Quick-hit thoughts around the NFL and with the New England Patriots:
1. Yes, Bill Belichick will be going on the "Late Show" with David Letterman this week, and several players are making the media rounds, but there’s also some significant work going on at Gillette Stadium as the scouting staff is scheduled for a round of meetings as part of preparations for the NFL combine (Feb. 17-23). One thing to think about this year at the combine: Super Bowl hero Malcolm Butler wasn’t invited last year. So while the combine is an important date on the calendar, it still represents just a slice of the overall scouting process.
2. With no combine invitation in 2014, Butler hoped to open eyes by taking part in the University of Alabama Pro Day last year, which is sort of like a combine in and of itself. But when he ran a 4.6-second time in the 40-yard dash, his agent Derek Simpson recalled that “all interest had faded.” The draft went by and Butler’s name wasn’t called, and no team even offered an immediate free-agent deal. Said Simpson, “I’ll never forget it; I was at my dining room table and got a phone call. It was [Patriots cornerbacks coach] Josh Boyer and he said, ‘Is Malcolm still available? I can bring in one player in the country for a tryout and I picked Malcolm. I believe Malcolm can play in the NFL.’ We had to sign a release just to try out, and within one hour after his flight from Jackson, Mississippi, to New England, they had him run a 40 and he did a 4.4. From that point forward, it’s been nothing but incredible.”
3. Patriots scout Frantzy Jourdain, as noted by ESPN.com Insider Field Yates, was responsible for the initial report on Butler. Those in Rhode Island might remember Jourdain from his time at URI (1993-97), where he was a three-year starter at running back and strong safety. This was Jourdain’s 12th season with the Patriots’ personnel department and 10th year as an area scout, and like Boyer, his role in Butler landing in New England can’t be overlooked. The Patriots’ motto this year was “Do Your Job,” and because Jourdain did his exceptionally well, the little-known Butler was on the roster and in position to make the play that won Super Bowl XLIX.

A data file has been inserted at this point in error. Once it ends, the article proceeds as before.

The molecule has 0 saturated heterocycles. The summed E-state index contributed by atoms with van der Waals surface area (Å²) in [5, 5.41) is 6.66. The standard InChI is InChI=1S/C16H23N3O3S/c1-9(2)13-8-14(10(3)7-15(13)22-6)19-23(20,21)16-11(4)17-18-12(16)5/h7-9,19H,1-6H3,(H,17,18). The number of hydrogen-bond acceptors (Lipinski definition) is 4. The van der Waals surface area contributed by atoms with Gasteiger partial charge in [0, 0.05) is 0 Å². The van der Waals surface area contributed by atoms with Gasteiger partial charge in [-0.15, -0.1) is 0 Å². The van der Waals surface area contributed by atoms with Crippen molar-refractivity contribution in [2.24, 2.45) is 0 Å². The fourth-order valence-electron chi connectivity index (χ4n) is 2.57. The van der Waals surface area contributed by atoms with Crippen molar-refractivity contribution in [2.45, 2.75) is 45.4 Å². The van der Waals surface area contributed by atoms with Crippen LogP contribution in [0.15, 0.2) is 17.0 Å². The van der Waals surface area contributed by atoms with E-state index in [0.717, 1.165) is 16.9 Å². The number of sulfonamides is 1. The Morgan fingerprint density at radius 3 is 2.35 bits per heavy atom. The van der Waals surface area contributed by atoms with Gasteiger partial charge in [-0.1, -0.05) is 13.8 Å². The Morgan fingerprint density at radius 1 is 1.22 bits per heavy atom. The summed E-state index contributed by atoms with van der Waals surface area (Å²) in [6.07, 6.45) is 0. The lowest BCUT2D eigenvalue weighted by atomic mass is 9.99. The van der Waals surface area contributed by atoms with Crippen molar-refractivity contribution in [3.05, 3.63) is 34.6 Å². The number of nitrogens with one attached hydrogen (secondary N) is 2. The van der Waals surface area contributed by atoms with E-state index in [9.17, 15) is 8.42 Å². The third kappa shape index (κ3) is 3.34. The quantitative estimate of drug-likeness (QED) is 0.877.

4. Seahawks safety Kam Chancellor wasn’t fined (or penalized) for his big hit on receiver Julian Edelman’s 21-yard catch over the middle on third-and-14 in Super Bowl XLIX. It reminds me a bit of Patriots cornerback Brandon Browner’s hit from the Chargers game on Dec. 7 – it’s close and there is some residual contact with the helmet, but Chancellor didn’t seem to be leading with his head as much as his shoulder on the jarring, fourth-quarter hit.
5. Is it possible we’ve gone overboard with all the talk about Tom Brady’s legacy as a result of the Super Bowl XLIX victory? I’m not sure why there is such a rush to determine his legacy. The things that stand out to me with Brady are his combination of top-notch performance along with his willingness to take on a modest contract (significantly below market value to allow management to put better players around him) and actions such as giving his MVP truck to Butler. There’s no need to look for the conspiracy theory here; Brady just wants to win and he goes about his business by focusing less on what’s in it for him and more on what he can do to make the team better. That’s so much more significant to me than where he ranks among the game’s all-time greats. Here’s a thought: Why not simply appreciate the rarity of that approach and worry about personal legacy later?
6. If it’s true that only one of the Patriots’ 11 underinflated footballs was two PSI below the allowed limit, and “many” of the remaining 10 were only a few “ticks” below, as NFL Network’s Ian Rapoport reported last Sunday, that changes the context of the discussion, from my viewpoint. Like many others, we anxiously await the findings of the Wells investigation for conclusive, on-the-record answers.
7. There’s a long way to go when it comes to getting familiar with what defines the 2015 NFL draft, but here’s one note I jotted down from ESPN analyst Mel Kiper’s recent conference call: “In terms of pass rushers, there are a lot of them. Probably the strongest position in this draft is the combo guys that can get after the quarterback. This is the kind of year that if you want those types of players, they’re out there in high numbers.”
8a. Did you know, Part 1: Tom Brady was 28-of-32 for 194 yards and two touchdowns on passes thrown within 5 yards of the line of scrimmage in Super Bowl XLIX. That tied his most such attempts in a game this season, according to ESPN’s Stats & Information. The ball was out quick.
8b. Did you know, Part II: Brady’s average pass traveled 6.2 yards downfield in the Super Bowl, 1.6 yards shorter than his season average.
9. With so much time at this address spent on Roger Goodell’s remarks regarding underinflated footballs last week at the Super Bowl, we didn’t highlight two other NFL-related items that are of great interest to us. First, Goodell said the league is looking at ways to enhance replay, which could include penalties if it can be done without more disruption to the pace of the game. That makes perfect sense. Second, talk of expanding the playoffs will continue, with Goodell pointing out positives, but also negatives, which include the risk of diluting the regular season and conflicting with college football in January. For what it’s worth, I’d be happy leaving the playoffs as they are.
10. Win your first Super Bowl in dramatic fashion one weekend and get married the next. Life can’t get much better now for Patriots special-teams captain Matthew Slater, one of the most respected players in the team’s locker room. Congratulations, Matthew.